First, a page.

4. Let go of guilt.

I have a lot of guilt about my kids’ educational experience. In particular, I wish I could borrow Hermione’s time-turner and zoom back to my middle child’s miserable first grade year, at which point I would whisk him out of that school and never look back—on the first day rather than the last.

I also have guilt that we can’t do everything: Often those cool gifted-kid classes are expensive and time-consuming, and they don’t always mesh with our family’s schedule.

Sometimes when I see what other PG kids are doing, I feel a pang … for instance, my older son doesn’t participate in Math Olympiad, he’s not on a science team, and he’s not enrolled in a college course. But he’s happy and he’s loved, and we talk all the time about how to better nurture his gifts. So I refuse to let guilt eat me up.

5. Get your kid a mentor.

My younger son’s kindergarten class has 24 little people in it. That’s a lot. But even in a small class at a public school, your kid’s just not always going to get the individual attention you may be hoping for.

When I wrote a personal essay for HuffPost about the challenges of having a gifted child, one of the best things that came out of it was an email from a college professor who offered to serve as a mentor.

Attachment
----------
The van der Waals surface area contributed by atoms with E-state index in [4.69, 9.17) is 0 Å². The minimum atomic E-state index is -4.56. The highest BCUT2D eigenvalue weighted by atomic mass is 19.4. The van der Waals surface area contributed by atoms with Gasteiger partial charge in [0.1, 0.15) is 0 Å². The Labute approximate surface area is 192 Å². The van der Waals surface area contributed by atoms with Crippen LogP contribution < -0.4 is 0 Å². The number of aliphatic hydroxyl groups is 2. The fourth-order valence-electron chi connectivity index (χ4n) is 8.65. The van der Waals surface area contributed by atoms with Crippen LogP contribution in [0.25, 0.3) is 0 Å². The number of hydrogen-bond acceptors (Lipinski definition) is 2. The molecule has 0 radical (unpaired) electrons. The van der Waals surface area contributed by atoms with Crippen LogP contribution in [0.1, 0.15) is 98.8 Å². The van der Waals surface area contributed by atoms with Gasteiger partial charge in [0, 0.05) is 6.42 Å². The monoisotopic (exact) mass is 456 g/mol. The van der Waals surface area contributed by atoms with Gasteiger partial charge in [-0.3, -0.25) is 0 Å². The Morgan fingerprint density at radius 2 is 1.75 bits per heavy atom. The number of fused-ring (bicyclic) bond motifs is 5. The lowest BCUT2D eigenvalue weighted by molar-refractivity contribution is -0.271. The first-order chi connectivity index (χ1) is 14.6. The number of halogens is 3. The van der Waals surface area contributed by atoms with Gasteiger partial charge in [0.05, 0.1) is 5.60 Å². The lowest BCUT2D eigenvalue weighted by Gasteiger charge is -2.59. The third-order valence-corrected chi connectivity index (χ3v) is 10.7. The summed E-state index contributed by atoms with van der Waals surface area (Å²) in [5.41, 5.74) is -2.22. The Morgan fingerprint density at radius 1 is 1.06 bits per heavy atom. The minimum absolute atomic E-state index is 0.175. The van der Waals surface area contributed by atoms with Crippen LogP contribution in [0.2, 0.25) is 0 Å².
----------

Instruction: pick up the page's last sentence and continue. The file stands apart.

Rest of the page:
Though he doesn’t live in our state, my boys’ mentor meets with both of them via Skype each week. They recite affirmations, and then he coaches them in chess, teaches them math concepts, and imparts words of wisdom. “You have another advocate,” their mentor said to me one day, and I can’t remember the last time I felt so deeply grateful.

6. Find your people.

I love my friends, but I can’t always talk to them about the stuff that’s going on with my kids. It just doesn’t work. Thanks to Davidson Young Scholars and a few other terrific programs, parents who understand my family’s unique challenges are only a click away. I can’t even express how important that is to me. Sometimes we speak in a kind of shorthand, and vent about things that only we understand.

Parenting a PG kid is no small task. I want to find the best opportunities, I want to advocate, but some days I don’t have a whole lot of fight left. Those are the days when I need my people to tell me I’m doing OK—and that my kids will be just fine.

Do a quick search—Hoagies, [your state] gifted association, profoundly gifted, PG, poppies, gifted children, gifted parenting, and other keywords and phrases are a good place to start. Find your people—and then hold on for dear life. Because having a gifted kid is one wild ride, and you don’t want to do it alone.

Kim Hildenbrand is a mom of three and writer in Washington state. She is a passionate advocate for gifted children. Find her on Twitter at @kimhildenbrand